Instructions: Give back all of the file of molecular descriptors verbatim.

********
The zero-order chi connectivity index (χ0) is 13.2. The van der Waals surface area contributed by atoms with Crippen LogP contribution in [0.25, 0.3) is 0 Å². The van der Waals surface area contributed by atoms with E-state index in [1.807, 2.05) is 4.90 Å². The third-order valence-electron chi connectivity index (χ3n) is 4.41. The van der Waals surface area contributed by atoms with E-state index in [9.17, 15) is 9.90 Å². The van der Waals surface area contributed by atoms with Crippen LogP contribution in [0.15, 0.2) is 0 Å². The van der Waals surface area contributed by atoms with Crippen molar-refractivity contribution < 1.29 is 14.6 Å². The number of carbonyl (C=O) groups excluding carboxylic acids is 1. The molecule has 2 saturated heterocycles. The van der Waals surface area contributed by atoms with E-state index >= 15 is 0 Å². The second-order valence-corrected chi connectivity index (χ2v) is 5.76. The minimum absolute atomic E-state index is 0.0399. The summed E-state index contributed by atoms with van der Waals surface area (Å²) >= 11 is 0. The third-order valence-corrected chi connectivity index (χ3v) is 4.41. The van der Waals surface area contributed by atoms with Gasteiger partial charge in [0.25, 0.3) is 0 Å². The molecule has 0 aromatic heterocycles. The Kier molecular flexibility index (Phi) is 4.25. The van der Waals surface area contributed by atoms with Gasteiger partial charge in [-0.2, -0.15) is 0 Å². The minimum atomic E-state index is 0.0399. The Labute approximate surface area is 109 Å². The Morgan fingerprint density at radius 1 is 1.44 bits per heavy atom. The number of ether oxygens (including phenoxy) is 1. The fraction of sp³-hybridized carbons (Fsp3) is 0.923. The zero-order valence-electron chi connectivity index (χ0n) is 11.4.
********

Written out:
The zero-order chi connectivity index (χ0) is 13.2. The van der Waals surface area contributed by atoms with Crippen LogP contribution in [0.25, 0.3) is 0 Å². The van der Waals surface area contributed by atoms with E-state index in [1.807, 2.05) is 4.90 Å². The third-order valence-electron chi connectivity index (χ3n) is 4.41. The van der Waals surface area contributed by atoms with E-state index in [9.17, 15) is 9.90 Å². The van der Waals surface area contributed by atoms with Crippen LogP contribution in [0.15, 0.2) is 0 Å². The van der Waals surface area contributed by atoms with Crippen molar-refractivity contribution < 1.29 is 14.6 Å². The number of carbonyl (C=O) groups excluding carboxylic acids is 1. The molecule has 2 saturated heterocycles. The van der Waals surface area contributed by atoms with E-state index >= 15 is 0 Å². The second-order valence-corrected chi connectivity index (χ2v) is 5.76. The minimum absolute atomic E-state index is 0.0399. The summed E-state index contributed by atoms with van der Waals surface area (Å²) >= 11 is 0. The third-order valence-corrected chi connectivity index (χ3v) is 4.41. The van der Waals surface area contributed by atoms with Gasteiger partial charge in [0.25, 0.3) is 0 Å². The molecule has 0 aromatic heterocycles. The Kier molecular flexibility index (Phi) is 4.25. The van der Waals surface area contributed by atoms with Gasteiger partial charge in [-0.2, -0.15) is 0 Å². The minimum atomic E-state index is 0.0399. The Labute approximate surface area is 109 Å². The Morgan fingerprint density at radius 1 is 1.44 bits per heavy atom. The number of ether oxygens (including phenoxy) is 1. The fraction of sp³-hybridized carbons (Fsp3) is 0.923. The zero-order valence-electron chi connectivity index (χ0n) is 11.4.